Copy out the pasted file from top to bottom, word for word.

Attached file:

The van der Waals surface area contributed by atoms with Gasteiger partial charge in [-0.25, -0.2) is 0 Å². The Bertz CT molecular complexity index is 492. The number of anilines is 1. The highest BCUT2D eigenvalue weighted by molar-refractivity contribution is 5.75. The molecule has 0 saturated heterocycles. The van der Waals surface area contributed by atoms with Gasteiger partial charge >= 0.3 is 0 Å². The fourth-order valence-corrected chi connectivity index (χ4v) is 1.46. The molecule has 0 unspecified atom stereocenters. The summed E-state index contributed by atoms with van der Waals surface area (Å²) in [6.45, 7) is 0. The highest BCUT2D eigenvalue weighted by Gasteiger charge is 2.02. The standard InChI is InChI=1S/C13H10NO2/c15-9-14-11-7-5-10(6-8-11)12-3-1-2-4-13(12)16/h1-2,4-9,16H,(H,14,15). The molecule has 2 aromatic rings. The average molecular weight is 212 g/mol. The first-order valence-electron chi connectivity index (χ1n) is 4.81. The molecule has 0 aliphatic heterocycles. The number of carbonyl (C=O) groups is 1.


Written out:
The van der Waals surface area contributed by atoms with Gasteiger partial charge in [-0.25, -0.2) is 0 Å². The Bertz CT molecular complexity index is 492. The number of anilines is 1. The highest BCUT2D eigenvalue weighted by molar-refractivity contribution is 5.75. The molecule has 0 saturated heterocycles. The van der Waals surface area contributed by atoms with Gasteiger partial charge >= 0.3 is 0 Å². The fourth-order valence-corrected chi connectivity index (χ4v) is 1.46. The molecule has 0 unspecified atom stereocenters. The summed E-state index contributed by atoms with van der Waals surface area (Å²) in [6.45, 7) is 0. The highest BCUT2D eigenvalue weighted by Gasteiger charge is 2.02. The standard InChI is InChI=1S/C13H10NO2/c15-9-14-11-7-5-10(6-8-11)12-3-1-2-4-13(12)16/h1-2,4-9,16H,(H,14,15). The molecule has 2 aromatic rings. The average molecular weight is 212 g/mol. The first-order valence-electron chi connectivity index (χ1n) is 4.81. The molecule has 0 aliphatic heterocycles. The number of carbonyl (C=O) groups is 1.